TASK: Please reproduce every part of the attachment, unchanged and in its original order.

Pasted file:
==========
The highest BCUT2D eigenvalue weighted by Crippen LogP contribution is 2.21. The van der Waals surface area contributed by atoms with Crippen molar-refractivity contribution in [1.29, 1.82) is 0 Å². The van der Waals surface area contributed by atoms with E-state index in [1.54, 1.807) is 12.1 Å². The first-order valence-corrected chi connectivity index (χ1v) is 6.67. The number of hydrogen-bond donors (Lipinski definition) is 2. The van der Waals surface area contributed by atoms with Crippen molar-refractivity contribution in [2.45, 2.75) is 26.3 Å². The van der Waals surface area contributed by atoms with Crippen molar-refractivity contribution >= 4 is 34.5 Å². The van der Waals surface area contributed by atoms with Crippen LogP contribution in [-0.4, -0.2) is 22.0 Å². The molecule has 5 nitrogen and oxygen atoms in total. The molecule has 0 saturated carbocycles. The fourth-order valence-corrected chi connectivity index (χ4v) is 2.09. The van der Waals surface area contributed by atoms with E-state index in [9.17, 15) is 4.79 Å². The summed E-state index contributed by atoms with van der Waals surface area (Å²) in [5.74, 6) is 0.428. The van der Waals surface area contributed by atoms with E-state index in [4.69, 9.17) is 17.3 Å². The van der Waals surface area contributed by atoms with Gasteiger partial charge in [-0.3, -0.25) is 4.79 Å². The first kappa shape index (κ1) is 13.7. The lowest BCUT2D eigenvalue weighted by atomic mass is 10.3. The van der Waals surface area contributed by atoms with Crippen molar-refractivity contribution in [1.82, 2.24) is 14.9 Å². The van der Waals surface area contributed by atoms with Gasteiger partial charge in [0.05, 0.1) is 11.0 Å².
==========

The highest BCUT2D eigenvalue weighted by Crippen LogP contribution is 2.21. The van der Waals surface area contributed by atoms with Crippen molar-refractivity contribution in [1.29, 1.82) is 0 Å². The van der Waals surface area contributed by atoms with E-state index in [1.54, 1.807) is 12.1 Å². The first-order valence-corrected chi connectivity index (χ1v) is 6.67. The number of hydrogen-bond donors (Lipinski definition) is 2. The van der Waals surface area contributed by atoms with Crippen molar-refractivity contribution in [2.45, 2.75) is 26.3 Å². The van der Waals surface area contributed by atoms with Crippen molar-refractivity contribution >= 4 is 34.5 Å². The van der Waals surface area contributed by atoms with Crippen LogP contribution in [-0.4, -0.2) is 22.0 Å². The molecule has 5 nitrogen and oxygen atoms in total. The molecule has 0 saturated carbocycles. The fourth-order valence-corrected chi connectivity index (χ4v) is 2.09. The van der Waals surface area contributed by atoms with E-state index in [9.17, 15) is 4.79 Å². The summed E-state index contributed by atoms with van der Waals surface area (Å²) in [5.74, 6) is 0.428. The van der Waals surface area contributed by atoms with E-state index in [4.69, 9.17) is 17.3 Å². The van der Waals surface area contributed by atoms with Gasteiger partial charge in [-0.3, -0.25) is 4.79 Å². The first kappa shape index (κ1) is 13.7. The lowest BCUT2D eigenvalue weighted by atomic mass is 10.3. The van der Waals surface area contributed by atoms with Crippen molar-refractivity contribution in [1.82, 2.24) is 14.9 Å². The van der Waals surface area contributed by atoms with Gasteiger partial charge in [0.05, 0.1) is 11.0 Å².